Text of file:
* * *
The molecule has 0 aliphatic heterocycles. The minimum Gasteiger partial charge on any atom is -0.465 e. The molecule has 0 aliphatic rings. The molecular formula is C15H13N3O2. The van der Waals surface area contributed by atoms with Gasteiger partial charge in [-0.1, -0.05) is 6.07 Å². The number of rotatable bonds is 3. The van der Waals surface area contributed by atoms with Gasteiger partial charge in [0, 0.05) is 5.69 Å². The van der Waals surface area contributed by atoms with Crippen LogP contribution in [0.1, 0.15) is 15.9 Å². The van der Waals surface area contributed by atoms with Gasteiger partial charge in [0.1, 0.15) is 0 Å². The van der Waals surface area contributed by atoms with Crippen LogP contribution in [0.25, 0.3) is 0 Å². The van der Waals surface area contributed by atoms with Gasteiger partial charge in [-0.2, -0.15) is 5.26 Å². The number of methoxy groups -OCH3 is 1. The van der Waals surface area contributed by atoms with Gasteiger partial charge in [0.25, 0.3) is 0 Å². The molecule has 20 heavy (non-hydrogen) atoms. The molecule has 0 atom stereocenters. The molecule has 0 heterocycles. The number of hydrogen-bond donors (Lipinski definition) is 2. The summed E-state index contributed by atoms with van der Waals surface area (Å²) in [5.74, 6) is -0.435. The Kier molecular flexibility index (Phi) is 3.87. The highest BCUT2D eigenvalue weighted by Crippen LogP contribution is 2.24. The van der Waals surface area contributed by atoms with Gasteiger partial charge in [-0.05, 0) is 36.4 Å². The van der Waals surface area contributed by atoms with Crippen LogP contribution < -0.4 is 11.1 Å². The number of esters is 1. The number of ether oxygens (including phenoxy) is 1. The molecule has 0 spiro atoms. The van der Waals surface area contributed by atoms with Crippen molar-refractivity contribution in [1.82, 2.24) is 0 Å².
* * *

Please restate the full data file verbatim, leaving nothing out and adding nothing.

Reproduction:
The molecule has 0 aliphatic heterocycles. The minimum Gasteiger partial charge on any atom is -0.465 e. The molecule has 0 aliphatic rings. The molecular formula is C15H13N3O2. The van der Waals surface area contributed by atoms with Gasteiger partial charge in [-0.1, -0.05) is 6.07 Å². The number of rotatable bonds is 3. The van der Waals surface area contributed by atoms with Gasteiger partial charge in [0, 0.05) is 5.69 Å². The van der Waals surface area contributed by atoms with Crippen LogP contribution in [0.1, 0.15) is 15.9 Å². The van der Waals surface area contributed by atoms with Gasteiger partial charge in [0.1, 0.15) is 0 Å². The van der Waals surface area contributed by atoms with Crippen LogP contribution in [0.25, 0.3) is 0 Å². The van der Waals surface area contributed by atoms with Gasteiger partial charge in [-0.2, -0.15) is 5.26 Å². The number of methoxy groups -OCH3 is 1. The van der Waals surface area contributed by atoms with Gasteiger partial charge in [0.25, 0.3) is 0 Å². The molecule has 20 heavy (non-hydrogen) atoms. The molecule has 0 atom stereocenters. The molecule has 0 heterocycles. The number of hydrogen-bond donors (Lipinski definition) is 2. The summed E-state index contributed by atoms with van der Waals surface area (Å²) in [5.74, 6) is -0.435. The Kier molecular flexibility index (Phi) is 3.87. The highest BCUT2D eigenvalue weighted by Crippen LogP contribution is 2.24. The van der Waals surface area contributed by atoms with Gasteiger partial charge in [-0.05, 0) is 36.4 Å². The van der Waals surface area contributed by atoms with Crippen LogP contribution < -0.4 is 11.1 Å². The number of esters is 1. The number of ether oxygens (including phenoxy) is 1. The molecule has 0 spiro atoms. The van der Waals surface area contributed by atoms with Crippen molar-refractivity contribution in [1.82, 2.24) is 0 Å².